HONG KONG (Reuters) – Hong Kong media tycoon Jimmy Lai has been arrested over suspected collusion with foreign forces under the new national security law, his top aide said on Twitter, in what is the highest-profile arrest yet under the legislation.
Lai, 71, has been one of the most prominent democracy activists in the Chinese-ruled city and an ardent critic of Beijing, which imposed the sweeping new law on Hong Kong on June 30, drawing condemnation from Western countries.
The new security law punishes anything China considers subversion, secession, terrorism and collusion with foreign forces with up to life in prison.
Critics say it crushes freedoms in the semi-autonomous city, while supporters say it will bring stability after prolonged pro-democracy protests last year.
“Jimmy Lai is being arrested for collusion with foreign powers at this time,” Mark Simon, a senior executive at Lai’s media company Next Digital (0282.HK), which publishes local tabloid Apple Daily, said early on Monday.
Hong Kong police said they had arrested seven people on suspicion of breaching the city’s new national security law, citing offences including collusion with foreign powers. They were all local men, aged 39-72, it said, without naming them.
Police said the operation was ongoing and further arrests were possible.
Apple Daily reported that Lai was taken away from his home in Ho Man Tin early on Monday. The paper says one of Lai’s sons, Ian, was also arrested at his home.
An Apple Daily source said other senior executives in the company were among those targeted. Police were searching their homes, the source said.
“We are arranging lawyers and so on to defend ourselves. We see this as straight harassment,” the source said.
Around 10 other people were expected to be arrested on Monday, local newspaper South China Morning Post reported, without naming its sources.
Next Digital shares plunged as much as 11% early on Monday.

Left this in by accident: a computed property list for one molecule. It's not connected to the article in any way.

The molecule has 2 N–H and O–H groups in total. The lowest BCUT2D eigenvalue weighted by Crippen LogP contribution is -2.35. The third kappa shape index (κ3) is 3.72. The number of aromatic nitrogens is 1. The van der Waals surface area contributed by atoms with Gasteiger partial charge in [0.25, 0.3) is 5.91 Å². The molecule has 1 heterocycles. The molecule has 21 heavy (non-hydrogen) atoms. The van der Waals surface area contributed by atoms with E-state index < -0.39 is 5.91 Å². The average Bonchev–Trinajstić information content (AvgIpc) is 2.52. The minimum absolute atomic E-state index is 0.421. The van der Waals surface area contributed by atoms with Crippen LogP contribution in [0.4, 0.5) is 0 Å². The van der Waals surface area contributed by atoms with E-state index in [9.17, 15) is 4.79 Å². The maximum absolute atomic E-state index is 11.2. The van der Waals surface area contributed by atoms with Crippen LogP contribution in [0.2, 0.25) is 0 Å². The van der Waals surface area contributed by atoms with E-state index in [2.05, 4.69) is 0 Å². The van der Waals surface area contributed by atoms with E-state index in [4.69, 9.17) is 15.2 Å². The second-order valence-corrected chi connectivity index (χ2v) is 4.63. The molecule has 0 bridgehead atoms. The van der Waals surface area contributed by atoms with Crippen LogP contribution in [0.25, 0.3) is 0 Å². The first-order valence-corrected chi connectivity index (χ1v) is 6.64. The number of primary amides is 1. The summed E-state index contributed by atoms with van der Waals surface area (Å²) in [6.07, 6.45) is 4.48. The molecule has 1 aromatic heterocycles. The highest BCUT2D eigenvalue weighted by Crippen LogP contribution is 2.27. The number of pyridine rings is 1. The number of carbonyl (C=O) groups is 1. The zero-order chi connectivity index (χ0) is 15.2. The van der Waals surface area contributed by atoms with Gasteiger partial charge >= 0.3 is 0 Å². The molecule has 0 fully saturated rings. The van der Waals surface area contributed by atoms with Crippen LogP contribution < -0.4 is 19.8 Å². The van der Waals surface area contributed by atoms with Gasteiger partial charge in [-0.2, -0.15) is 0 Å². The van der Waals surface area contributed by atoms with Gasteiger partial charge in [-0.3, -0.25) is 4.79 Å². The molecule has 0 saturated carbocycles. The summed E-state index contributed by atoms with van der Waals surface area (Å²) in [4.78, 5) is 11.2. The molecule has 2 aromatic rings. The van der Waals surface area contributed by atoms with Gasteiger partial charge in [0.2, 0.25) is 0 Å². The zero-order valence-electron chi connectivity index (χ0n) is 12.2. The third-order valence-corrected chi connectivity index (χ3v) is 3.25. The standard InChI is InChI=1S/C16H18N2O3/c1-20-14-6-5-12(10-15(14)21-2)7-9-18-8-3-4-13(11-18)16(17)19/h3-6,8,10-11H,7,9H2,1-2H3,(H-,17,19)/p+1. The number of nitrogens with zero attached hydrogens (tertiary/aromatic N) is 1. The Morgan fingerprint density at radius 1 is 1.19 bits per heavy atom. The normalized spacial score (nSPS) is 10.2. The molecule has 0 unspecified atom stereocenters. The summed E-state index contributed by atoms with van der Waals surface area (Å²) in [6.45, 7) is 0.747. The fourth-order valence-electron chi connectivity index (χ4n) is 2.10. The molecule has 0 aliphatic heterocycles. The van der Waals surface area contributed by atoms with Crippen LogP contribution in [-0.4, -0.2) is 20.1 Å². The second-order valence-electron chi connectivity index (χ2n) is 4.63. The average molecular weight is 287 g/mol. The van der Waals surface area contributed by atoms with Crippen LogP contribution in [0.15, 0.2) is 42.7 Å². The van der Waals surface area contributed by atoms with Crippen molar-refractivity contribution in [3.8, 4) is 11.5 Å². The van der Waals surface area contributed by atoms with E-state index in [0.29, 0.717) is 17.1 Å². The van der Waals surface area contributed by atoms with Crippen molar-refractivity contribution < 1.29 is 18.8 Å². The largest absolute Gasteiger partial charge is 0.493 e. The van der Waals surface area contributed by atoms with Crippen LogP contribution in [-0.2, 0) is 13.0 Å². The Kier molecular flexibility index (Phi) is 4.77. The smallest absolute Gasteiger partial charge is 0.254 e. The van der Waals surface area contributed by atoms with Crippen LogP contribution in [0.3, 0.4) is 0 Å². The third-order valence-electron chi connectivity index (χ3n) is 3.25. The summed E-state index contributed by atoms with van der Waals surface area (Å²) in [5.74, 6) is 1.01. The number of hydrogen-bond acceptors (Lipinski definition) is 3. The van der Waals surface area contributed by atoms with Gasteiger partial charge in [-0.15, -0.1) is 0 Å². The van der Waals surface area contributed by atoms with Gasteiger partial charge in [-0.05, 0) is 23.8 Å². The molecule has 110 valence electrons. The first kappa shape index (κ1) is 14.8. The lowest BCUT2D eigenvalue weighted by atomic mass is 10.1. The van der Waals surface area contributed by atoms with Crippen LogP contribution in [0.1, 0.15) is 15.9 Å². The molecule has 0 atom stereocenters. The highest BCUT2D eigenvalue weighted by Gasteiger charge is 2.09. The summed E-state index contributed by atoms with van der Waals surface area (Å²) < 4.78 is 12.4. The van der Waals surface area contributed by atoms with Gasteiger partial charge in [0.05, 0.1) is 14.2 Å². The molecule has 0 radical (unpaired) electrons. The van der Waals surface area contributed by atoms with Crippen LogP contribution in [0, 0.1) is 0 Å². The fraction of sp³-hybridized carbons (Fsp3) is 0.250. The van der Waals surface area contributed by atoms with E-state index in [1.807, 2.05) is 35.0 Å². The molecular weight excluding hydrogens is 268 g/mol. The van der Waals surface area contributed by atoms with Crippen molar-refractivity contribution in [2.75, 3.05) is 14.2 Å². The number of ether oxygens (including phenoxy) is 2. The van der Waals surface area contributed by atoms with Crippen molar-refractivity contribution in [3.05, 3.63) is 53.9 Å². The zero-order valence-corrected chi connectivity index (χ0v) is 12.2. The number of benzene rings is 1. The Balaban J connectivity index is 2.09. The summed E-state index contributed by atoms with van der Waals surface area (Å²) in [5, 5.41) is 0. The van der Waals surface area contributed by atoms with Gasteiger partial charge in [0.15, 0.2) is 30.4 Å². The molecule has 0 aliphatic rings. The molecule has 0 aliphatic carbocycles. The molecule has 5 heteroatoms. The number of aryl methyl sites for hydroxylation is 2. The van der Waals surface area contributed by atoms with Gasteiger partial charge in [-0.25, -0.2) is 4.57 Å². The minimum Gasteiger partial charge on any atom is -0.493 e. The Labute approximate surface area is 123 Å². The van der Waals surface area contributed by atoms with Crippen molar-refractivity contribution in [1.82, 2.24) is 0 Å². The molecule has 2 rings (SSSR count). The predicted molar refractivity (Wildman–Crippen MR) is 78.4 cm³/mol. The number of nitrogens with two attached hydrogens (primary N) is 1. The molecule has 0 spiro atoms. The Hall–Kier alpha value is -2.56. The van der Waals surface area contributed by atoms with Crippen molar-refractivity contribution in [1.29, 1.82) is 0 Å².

The law has steered China further on a collision course with the West, prompting countries including Australia, Canada and Britain to suspend extradition treaties with Hong Kong.
On major cases in Hong Kong, the central government in Beijing can claim jurisdiction. The legislation allows agents to take suspects across the border for trials in Communist Party-controlled courts, one issue that has raised alarm at home and overseas.
Lai was also arrested this year on illegal assembly charges, along with other leading activists, relating to protests last year.
In an interview with Reuters in May, Lai pledged to stay in Hong Kong and continue to fight for democracy even though he expected to be one of the targets of the new legislation.
Before Monday, 15 people had been arrested under the law, including four aged 16-21 late last month over posts on social media.
The new legislation has sent a chill through Hong Kong, affecting many aspects of life. Activists have disbanded their organisations, while some have fled the city altogether.
Slogans have been declared illegal, certain songs and activities such as forming human chains have been banned in schools, and books have been taken off shelves in public libraries.
Hong Kong authorities have also issued arrest warrants for six pro-democracy activists who fled the city and who police suspect violated the new security law.
The United States on Friday imposed sanctions on Hong Kong Chief Executive Carrie Lam, the territory’s current and former police chiefs and eight other top officials for what Washington says is their role in curtailing political freedoms in the territory.
Beijing’s top representative office in Hong Kong described the sanctions as “clowning actions.”
Beijing and the Hong Kong government have said the law will not affect rights and freedoms, and that it is needed to plug security loopholes. They said it will only target a small minority of “troublemakers.”
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